“Male circumcision is a common procedure, generally performed during the newborn period in the United States. In 2007, the American Academy of Pediatrics (AAP) formed a multidisciplinary task force of AAP members and other stakeholders to evaluate the recent evidence on male circumcision and update the Academy’s 1999 recommendations in this area. Evaluation of current evidence indicates that the healthbenefits of newborn male circumcision outweigh the risks and that the procedure’s benefits justify access to this procedure for families who choose it. Specific benefits identified included prevention of urinary tract infections, penile cancer, and transmission of some sexually transmitted infections, including HIV. The American College of Obstetricians and Gynecologists has endorsed this statement.”
As you can see there are many health benefits listed here. But what’s not listed are the statistics of how circumcision reduces STD transmission. HIV transmission is reduced by 60% in circumcised men. The video also fails to talk about how circumcision decreases the chance of cancer for both partners. Women have a greater chance of contracting cervical cancer with an uncircumcised partner. Therefore, circumcision is better for everyone involved. And washing the foreskin to solve this problem is a complete understatement. The foreskin, by nature, traps germs in its crevasses, making it a carrier for bacteria and the like. Washing, alone, does not solve this problem.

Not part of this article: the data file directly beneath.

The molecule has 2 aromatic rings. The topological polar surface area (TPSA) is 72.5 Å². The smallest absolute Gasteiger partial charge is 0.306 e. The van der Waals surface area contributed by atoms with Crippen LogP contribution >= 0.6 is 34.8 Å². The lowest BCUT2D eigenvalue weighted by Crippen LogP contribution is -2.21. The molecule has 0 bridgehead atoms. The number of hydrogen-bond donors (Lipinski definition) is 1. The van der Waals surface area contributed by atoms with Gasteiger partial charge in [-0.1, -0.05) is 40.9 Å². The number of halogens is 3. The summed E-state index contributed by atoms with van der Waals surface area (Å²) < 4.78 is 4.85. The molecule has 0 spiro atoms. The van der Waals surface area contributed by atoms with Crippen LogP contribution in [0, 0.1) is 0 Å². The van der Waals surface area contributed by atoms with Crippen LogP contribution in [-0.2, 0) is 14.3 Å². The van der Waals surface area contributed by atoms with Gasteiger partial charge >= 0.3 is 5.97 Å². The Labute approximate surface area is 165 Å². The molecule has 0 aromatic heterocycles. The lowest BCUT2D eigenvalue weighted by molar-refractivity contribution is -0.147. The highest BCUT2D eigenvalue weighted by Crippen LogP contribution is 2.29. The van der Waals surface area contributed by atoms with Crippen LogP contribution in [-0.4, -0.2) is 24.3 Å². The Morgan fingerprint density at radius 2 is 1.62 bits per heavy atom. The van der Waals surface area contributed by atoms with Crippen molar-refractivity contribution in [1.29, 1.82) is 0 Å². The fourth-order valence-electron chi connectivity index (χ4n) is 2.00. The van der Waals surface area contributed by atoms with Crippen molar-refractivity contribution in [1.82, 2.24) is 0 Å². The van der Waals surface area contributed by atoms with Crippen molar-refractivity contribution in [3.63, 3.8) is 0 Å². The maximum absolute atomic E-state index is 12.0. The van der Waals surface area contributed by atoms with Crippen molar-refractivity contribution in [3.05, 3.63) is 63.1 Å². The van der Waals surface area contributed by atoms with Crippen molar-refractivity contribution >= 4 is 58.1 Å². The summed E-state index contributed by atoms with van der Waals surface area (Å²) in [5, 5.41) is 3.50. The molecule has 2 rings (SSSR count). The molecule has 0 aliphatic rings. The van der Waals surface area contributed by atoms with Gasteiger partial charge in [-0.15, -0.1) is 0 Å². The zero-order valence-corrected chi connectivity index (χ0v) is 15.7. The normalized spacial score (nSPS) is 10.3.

Complications in circumcision are something that no one wants to think about or even worse experience. But the statistics show that complications occur at a staggeringly low rate: